Liam Smith fears his brothers will tell him to quit boxing if he loses against Chris Eubank Jr… with the build-up to the Manchester Arena clash overshadowed by the Merseysider’s homophobic comments
- Liam Smith fears his brothers may tell him to quit boxing if he loses on Saturday
- Smith faces Chris Eubank Jr in a Sky Sports PPV fight at the Manchester Arena
- It has been overshadowed by Smith’s homophobic comments in the build-up
The predominantly Mersey crowd in the Manchester Arena will not care one jot that their hero Liam Smith has subjected Chris Eubank Jr to false homophobic insinuations before Saturday’s watershed fight for both of them.
Nor that his opponent was finally goaded by c-word insults into responding by accusing the third eldest of Liverpool’s beloved fighting Smith brothers of marital infidelity.
They will be behind Smith to a man and woman regardless of how that totally unnecessary outburst might reflect on the proud scouse fraternity.
Liam Smith’s supporters will back him at the Manchester Arena despite his poor comments
So let us set aside the foul mouthed rant into which he was urged by the PR men and TV announcers looking to boost Sky pay-per-view sales – and tune into the real Liam.
The warrior whose biggest fear is that a bad defeat here and now will consign him to a coffee table meeting at which his siblings will advise him to seriously consider whether he wants to carry on boxing.
‘That’s what I dread most of all,’ he says about the possibility of the other three fighting Smith brothers calling a Sunday summit.
‘We did that with Paul,’ the 34 year old Liam recalls of the collective family decision for the eldest of these close-knit boxers to retire.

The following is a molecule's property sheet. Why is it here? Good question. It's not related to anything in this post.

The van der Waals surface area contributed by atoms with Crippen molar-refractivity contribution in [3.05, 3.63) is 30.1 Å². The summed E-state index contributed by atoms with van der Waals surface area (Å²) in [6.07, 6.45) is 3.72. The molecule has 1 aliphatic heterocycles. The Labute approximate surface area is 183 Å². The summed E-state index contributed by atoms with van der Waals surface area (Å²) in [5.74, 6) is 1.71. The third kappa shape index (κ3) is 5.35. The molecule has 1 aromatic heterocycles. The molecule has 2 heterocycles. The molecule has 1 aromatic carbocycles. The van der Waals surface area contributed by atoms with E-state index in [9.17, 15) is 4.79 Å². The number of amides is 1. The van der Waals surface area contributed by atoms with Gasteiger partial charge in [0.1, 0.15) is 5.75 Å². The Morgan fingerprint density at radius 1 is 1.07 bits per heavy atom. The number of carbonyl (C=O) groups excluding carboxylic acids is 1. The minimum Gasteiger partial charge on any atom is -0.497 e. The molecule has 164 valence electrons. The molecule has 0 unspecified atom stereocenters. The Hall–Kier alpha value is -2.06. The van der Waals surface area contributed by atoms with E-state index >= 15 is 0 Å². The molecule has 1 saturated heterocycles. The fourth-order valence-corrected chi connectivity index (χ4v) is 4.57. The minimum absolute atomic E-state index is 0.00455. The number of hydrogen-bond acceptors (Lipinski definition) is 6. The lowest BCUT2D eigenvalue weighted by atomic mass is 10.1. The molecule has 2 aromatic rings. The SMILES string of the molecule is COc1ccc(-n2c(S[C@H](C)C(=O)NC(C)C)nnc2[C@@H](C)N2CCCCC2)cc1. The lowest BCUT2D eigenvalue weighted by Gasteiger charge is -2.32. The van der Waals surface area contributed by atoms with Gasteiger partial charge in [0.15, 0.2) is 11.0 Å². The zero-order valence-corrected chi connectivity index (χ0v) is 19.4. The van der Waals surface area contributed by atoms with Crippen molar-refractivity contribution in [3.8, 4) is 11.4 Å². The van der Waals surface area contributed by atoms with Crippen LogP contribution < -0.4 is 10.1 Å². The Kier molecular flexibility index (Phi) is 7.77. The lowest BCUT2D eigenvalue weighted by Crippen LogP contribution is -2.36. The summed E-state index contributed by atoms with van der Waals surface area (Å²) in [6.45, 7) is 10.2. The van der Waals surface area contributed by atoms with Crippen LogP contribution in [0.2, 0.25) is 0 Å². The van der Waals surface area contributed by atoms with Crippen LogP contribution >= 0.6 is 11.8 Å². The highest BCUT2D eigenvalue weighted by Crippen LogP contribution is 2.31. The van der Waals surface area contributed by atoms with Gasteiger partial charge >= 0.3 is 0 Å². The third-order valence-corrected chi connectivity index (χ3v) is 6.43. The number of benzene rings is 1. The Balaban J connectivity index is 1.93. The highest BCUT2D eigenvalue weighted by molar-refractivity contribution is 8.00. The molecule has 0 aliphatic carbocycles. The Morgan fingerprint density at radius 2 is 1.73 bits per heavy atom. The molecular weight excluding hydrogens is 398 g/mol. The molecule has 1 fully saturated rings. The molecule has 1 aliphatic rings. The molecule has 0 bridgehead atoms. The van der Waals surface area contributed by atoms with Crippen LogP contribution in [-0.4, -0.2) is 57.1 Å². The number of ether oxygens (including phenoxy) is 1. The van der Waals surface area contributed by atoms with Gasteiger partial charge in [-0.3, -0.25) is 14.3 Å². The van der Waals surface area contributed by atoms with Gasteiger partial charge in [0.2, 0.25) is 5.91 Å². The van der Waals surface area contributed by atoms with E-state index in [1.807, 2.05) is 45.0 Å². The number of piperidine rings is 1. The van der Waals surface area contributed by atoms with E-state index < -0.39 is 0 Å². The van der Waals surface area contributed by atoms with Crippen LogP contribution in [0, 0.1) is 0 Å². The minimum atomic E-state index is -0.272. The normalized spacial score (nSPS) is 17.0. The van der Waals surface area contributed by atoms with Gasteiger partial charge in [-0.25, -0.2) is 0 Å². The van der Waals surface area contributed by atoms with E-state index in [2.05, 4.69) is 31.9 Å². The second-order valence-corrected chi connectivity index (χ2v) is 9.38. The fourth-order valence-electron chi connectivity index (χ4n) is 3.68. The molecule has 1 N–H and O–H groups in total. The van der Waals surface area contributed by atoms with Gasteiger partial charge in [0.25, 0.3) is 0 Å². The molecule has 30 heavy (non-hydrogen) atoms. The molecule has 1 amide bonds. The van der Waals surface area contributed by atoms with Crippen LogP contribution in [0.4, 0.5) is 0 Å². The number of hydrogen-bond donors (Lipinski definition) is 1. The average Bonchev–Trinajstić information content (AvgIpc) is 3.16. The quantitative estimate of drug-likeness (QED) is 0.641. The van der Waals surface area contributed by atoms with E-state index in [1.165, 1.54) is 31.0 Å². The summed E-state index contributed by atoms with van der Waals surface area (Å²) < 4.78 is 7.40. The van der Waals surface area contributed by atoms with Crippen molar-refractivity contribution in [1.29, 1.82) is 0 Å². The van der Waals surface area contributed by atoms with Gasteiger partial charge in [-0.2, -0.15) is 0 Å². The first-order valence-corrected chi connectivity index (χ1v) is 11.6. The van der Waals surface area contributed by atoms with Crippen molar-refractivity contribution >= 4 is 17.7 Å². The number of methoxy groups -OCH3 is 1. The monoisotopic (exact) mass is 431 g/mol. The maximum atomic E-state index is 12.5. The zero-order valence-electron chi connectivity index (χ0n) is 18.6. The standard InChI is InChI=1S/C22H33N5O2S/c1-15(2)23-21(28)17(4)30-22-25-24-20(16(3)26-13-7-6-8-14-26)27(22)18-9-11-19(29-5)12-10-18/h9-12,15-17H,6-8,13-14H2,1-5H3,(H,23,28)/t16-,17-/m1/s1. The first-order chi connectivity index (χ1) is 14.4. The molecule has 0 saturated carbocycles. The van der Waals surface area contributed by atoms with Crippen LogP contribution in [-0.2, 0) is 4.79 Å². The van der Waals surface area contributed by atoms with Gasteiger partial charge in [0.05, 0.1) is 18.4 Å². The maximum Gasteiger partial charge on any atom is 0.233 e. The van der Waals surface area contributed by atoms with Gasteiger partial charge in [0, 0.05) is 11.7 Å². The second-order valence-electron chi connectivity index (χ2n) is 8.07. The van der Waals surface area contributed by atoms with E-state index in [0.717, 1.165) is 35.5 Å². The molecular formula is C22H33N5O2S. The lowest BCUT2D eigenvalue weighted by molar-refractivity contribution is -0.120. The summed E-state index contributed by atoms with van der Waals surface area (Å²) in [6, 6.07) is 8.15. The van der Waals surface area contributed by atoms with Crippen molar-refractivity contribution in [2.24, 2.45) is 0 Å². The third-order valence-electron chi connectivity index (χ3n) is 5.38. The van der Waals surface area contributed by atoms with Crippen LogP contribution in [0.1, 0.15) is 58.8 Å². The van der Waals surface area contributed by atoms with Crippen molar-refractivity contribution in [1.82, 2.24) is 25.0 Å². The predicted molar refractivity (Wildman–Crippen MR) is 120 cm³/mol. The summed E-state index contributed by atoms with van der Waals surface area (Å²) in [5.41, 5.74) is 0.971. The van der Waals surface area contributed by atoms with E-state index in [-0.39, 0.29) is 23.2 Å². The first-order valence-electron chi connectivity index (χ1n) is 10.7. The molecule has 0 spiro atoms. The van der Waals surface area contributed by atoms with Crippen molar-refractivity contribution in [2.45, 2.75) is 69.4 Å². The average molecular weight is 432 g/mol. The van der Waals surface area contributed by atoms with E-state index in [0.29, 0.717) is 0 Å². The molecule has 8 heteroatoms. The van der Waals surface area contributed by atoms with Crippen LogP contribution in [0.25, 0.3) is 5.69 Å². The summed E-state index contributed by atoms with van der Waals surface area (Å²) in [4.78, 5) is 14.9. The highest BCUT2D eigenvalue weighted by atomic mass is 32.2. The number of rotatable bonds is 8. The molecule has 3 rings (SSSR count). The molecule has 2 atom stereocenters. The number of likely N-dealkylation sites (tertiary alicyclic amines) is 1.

Chris Eubank Jr (L) wore a rainbow armband in support of the LGBT+ community in the build-up
‘He lost to an opponent who would never have beaten him even a few months earlier So we sat him down and asked him to give real thought about what would be best for his future.
‘We are all very supportive of each other. That has been a big factor in our success. That is a bond of strength which Eubank doesn’t have.
‘If the going gets tough we can turn to each other. It makes for a very different life style from Chris.
‘I have driven myself over from Liverpool. I’m sure Chris was chauffeured up to Manchester in a big fancy car. We live a clean life. Never smoked. Rarely take a drink. Work hard.’
Smith is coming up a division to middleweight as he prepares to face Eubank Jr in Manchester
To be fair Eubank Jr also embodies those virtues. As he proved when slaving down to the lowest weight of his professional career to face Conor Benn, albeit in vain when son of Nigel was exposed for failing two drugs tests.
There has been no such drastic weight cutting here.
Although Smith is coming up a division to middleweight he was heavier than Eubank at a pre-weigh in visit to the scales.
Even so Junior will still be the bigger man coming to the ring on Saturday.
Eubank Jr is marginal favourite in Saturday’s fight, which could lead to world title challenges
As such he starts as the marginal favourite in a fight likely to launch the winner towards world title challenges and spell the virtual end for the loser.
Eubank says: ‘The popular view seems to be that I have more to lose because Liam already has a couple of major world titles on his record and I do not.
‘But although that puts some stress on me I think he is under the most pressure. He has the people of Liverpool relying on him to give them a lift in these difficult economic times.’
Most excitingly at stake for Eubank is a potential mega millions title fight with Mexican idol Canelo Alvarez.
Even if he loses he can trigger a rematch clause for a second fight with Smith. With another money spinner in the bank if and when Benn is free to fight again.
The pair may even be set for a rematch if it is a close encounter in the Sky Sports pay-per-view
Smith’s agenda is less certain if he is defeated. Although he insists: ‘I’m as hungry for winning a world title in a second weight division as I was for my first championship fight.’
Says Eubank: ‘My time is coming. By knock out.’
He is probably right. But as a safeguard in case Smith takes him the distance he would be wise to build a winning lead in the first eight rounds as a cushion against a tendency to fade a little late in a fight.
Eubank Jr v Smith will be televised live this Saturday night on Sky Sports Box Office, at £19.95
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